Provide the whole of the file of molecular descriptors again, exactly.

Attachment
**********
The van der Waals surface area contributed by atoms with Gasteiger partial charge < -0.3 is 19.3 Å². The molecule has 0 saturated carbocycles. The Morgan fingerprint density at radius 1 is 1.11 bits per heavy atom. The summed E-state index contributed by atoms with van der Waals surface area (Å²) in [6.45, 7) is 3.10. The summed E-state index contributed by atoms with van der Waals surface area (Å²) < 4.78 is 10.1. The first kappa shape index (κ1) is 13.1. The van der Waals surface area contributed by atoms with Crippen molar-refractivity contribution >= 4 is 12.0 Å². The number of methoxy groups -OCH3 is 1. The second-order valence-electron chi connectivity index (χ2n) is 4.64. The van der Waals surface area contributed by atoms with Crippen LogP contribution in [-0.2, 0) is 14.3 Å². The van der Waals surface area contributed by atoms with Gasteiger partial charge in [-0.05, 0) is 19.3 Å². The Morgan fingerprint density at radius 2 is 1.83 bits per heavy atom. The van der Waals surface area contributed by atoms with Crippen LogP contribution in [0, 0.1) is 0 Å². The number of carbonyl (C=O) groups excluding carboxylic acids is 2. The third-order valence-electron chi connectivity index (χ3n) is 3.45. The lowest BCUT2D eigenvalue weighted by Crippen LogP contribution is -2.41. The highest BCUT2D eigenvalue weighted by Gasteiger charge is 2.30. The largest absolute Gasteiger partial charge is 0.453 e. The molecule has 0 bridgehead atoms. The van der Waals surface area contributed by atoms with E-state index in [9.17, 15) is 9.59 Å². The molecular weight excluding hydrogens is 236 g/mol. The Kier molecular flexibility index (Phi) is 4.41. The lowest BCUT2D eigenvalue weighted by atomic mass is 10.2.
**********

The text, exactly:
The van der Waals surface area contributed by atoms with Gasteiger partial charge < -0.3 is 19.3 Å². The molecule has 0 saturated carbocycles. The Morgan fingerprint density at radius 1 is 1.11 bits per heavy atom. The summed E-state index contributed by atoms with van der Waals surface area (Å²) in [6.45, 7) is 3.10. The summed E-state index contributed by atoms with van der Waals surface area (Å²) < 4.78 is 10.1. The first kappa shape index (κ1) is 13.1. The van der Waals surface area contributed by atoms with Crippen molar-refractivity contribution >= 4 is 12.0 Å². The number of methoxy groups -OCH3 is 1. The second-order valence-electron chi connectivity index (χ2n) is 4.64. The van der Waals surface area contributed by atoms with Crippen LogP contribution in [-0.2, 0) is 14.3 Å². The van der Waals surface area contributed by atoms with Gasteiger partial charge in [-0.05, 0) is 19.3 Å². The Morgan fingerprint density at radius 2 is 1.83 bits per heavy atom. The van der Waals surface area contributed by atoms with Crippen LogP contribution in [0, 0.1) is 0 Å². The number of carbonyl (C=O) groups excluding carboxylic acids is 2. The third-order valence-electron chi connectivity index (χ3n) is 3.45. The lowest BCUT2D eigenvalue weighted by Crippen LogP contribution is -2.41. The highest BCUT2D eigenvalue weighted by Gasteiger charge is 2.30. The largest absolute Gasteiger partial charge is 0.453 e. The molecule has 0 bridgehead atoms. The van der Waals surface area contributed by atoms with E-state index in [9.17, 15) is 9.59 Å². The molecular weight excluding hydrogens is 236 g/mol. The Kier molecular flexibility index (Phi) is 4.41. The lowest BCUT2D eigenvalue weighted by atomic mass is 10.2.